Kornati Islands National Park
Imagine happing upon an unspoiled, predominantly limestone archipelago with more than 100 uninhabited islands with little vegetation. The natural beauty and clear waters of Kornati Islands National Park encourages swimming, diving and snorkeling among the reefs.
This park’s inlets and bays are best explored by boat as you watch birds and butterflies overhead and see fish jump out of the water. If you’re lucky, you may even spot a dolphin.
One of the larger islands on the Dalmatian coast and definitely the greenest, Mljet also boasts a national park but this one is densely forested with pine trees and has two saltwater lakes.
The island offers opportunities to swim. kayak, canoe, or rent a scooter or bicycle (if you don’t have one on board your yacht). Visit Mljet’s ancient Church and Benedectine Monastery. You won’t want to leave this little piece of paradise with sandy beaches that always seems peaceful and quiet.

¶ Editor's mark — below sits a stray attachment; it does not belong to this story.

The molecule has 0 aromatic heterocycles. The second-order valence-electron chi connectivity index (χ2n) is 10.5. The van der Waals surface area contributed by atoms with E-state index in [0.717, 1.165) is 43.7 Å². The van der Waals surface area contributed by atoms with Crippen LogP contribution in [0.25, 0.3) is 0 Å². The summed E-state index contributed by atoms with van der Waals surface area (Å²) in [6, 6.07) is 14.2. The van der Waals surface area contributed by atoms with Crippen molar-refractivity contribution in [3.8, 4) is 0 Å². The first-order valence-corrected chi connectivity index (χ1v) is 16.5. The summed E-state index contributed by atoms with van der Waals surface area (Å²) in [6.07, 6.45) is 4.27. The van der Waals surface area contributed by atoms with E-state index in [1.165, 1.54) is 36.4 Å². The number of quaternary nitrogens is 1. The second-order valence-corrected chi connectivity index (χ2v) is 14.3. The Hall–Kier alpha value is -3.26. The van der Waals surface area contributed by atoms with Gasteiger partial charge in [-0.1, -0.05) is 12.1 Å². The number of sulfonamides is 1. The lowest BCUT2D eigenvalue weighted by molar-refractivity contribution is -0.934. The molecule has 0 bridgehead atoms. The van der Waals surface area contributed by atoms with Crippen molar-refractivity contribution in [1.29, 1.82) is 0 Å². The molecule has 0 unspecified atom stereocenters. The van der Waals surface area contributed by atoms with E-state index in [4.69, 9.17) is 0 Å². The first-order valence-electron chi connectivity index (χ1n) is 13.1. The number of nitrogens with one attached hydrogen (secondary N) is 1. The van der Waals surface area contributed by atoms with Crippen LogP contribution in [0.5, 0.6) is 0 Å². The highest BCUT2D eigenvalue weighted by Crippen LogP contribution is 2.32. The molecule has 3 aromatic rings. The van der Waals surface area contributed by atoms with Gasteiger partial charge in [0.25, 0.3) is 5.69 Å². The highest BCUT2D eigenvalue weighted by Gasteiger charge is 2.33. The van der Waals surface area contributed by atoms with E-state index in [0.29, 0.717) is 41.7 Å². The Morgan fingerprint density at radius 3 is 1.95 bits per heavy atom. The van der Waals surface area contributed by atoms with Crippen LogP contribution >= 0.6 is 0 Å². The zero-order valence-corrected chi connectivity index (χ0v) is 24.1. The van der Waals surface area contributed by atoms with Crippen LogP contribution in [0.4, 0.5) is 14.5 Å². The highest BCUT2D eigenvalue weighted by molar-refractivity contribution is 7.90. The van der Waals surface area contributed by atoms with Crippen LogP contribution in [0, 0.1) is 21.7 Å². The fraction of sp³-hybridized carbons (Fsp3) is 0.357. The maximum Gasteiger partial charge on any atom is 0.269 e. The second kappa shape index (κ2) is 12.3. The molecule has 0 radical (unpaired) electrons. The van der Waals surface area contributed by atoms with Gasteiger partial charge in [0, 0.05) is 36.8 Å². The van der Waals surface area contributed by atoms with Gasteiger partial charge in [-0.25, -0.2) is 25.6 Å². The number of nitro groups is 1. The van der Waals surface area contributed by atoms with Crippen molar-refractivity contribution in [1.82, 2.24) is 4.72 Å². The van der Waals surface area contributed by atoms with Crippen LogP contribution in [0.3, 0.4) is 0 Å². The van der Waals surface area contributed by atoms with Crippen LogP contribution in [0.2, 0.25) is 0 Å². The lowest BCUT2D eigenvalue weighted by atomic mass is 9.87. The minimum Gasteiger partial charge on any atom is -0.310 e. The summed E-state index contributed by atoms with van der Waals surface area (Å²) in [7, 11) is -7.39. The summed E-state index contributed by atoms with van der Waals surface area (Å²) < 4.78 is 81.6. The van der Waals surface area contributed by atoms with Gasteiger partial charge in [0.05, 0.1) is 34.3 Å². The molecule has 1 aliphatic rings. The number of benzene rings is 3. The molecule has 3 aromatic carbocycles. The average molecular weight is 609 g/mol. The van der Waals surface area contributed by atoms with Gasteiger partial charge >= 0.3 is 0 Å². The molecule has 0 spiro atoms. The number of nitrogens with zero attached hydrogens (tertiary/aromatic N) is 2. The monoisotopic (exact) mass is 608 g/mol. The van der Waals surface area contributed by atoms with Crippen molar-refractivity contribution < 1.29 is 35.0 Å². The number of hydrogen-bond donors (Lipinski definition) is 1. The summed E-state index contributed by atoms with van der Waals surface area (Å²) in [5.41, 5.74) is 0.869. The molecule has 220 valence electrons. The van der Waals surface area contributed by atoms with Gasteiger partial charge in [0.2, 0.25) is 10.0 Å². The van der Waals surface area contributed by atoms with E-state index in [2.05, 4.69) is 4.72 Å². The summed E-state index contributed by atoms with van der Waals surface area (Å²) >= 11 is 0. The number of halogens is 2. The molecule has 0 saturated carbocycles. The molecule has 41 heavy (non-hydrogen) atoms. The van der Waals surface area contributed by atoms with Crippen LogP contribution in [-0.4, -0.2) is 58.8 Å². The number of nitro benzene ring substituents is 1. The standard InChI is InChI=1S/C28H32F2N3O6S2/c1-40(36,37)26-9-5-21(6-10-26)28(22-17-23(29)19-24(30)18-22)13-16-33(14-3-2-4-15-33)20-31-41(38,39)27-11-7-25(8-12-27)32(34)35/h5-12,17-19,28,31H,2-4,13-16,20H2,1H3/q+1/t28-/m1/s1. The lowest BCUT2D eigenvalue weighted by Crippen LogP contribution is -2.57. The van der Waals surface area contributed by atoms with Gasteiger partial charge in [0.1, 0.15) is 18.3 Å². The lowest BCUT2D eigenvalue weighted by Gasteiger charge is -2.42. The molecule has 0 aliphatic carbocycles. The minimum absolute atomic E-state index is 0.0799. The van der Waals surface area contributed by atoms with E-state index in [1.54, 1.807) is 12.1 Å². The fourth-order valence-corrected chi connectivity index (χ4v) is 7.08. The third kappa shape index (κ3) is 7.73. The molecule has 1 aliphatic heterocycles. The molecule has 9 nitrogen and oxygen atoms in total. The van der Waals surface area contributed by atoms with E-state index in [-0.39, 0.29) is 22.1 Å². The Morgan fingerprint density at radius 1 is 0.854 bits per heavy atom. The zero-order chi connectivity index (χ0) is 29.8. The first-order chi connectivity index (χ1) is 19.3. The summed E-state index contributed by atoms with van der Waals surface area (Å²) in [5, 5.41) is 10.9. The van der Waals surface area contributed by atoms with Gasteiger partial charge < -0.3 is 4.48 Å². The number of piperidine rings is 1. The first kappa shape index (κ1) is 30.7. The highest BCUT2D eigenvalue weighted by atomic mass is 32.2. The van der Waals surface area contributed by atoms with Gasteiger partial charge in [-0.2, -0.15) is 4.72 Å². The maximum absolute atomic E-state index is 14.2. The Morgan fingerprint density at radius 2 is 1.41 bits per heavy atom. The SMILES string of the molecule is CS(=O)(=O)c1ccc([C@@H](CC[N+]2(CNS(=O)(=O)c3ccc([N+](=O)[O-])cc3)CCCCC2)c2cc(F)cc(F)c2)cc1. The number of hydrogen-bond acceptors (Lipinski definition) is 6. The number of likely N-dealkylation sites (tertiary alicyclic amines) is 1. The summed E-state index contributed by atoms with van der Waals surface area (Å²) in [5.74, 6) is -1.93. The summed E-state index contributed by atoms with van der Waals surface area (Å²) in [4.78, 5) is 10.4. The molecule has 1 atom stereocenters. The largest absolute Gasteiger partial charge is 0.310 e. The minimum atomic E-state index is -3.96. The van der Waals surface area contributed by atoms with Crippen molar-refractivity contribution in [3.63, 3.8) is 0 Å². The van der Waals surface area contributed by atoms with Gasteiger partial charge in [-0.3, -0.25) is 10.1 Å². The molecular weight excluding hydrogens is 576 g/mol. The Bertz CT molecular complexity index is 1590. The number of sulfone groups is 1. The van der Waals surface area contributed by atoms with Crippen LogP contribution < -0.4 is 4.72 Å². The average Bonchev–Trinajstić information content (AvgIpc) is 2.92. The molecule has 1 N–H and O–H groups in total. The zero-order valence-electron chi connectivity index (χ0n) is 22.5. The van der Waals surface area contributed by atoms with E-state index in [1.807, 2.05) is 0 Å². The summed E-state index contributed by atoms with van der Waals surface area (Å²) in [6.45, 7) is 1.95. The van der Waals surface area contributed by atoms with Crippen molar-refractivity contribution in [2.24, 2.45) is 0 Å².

The third-largest island in Croatia, Brač will beckon adventurers to hike up to its highest peak, Vidova Gora, to enjoy the spectacular views. Or they can visit Zlatni Rat, the white pebbled beach on Brač—one of the most iconic in Croatia that’s popular with windsurfers. Spend a little more time wandering on the island and you’ll find Sumartin, a charming fishing village.
With spectacular architecture at every turn, Split is the not-to-be-missed, second largest city in Croatia. It offers the liveliness of a large urban center with easy access to sandy beaches that aren’t far away.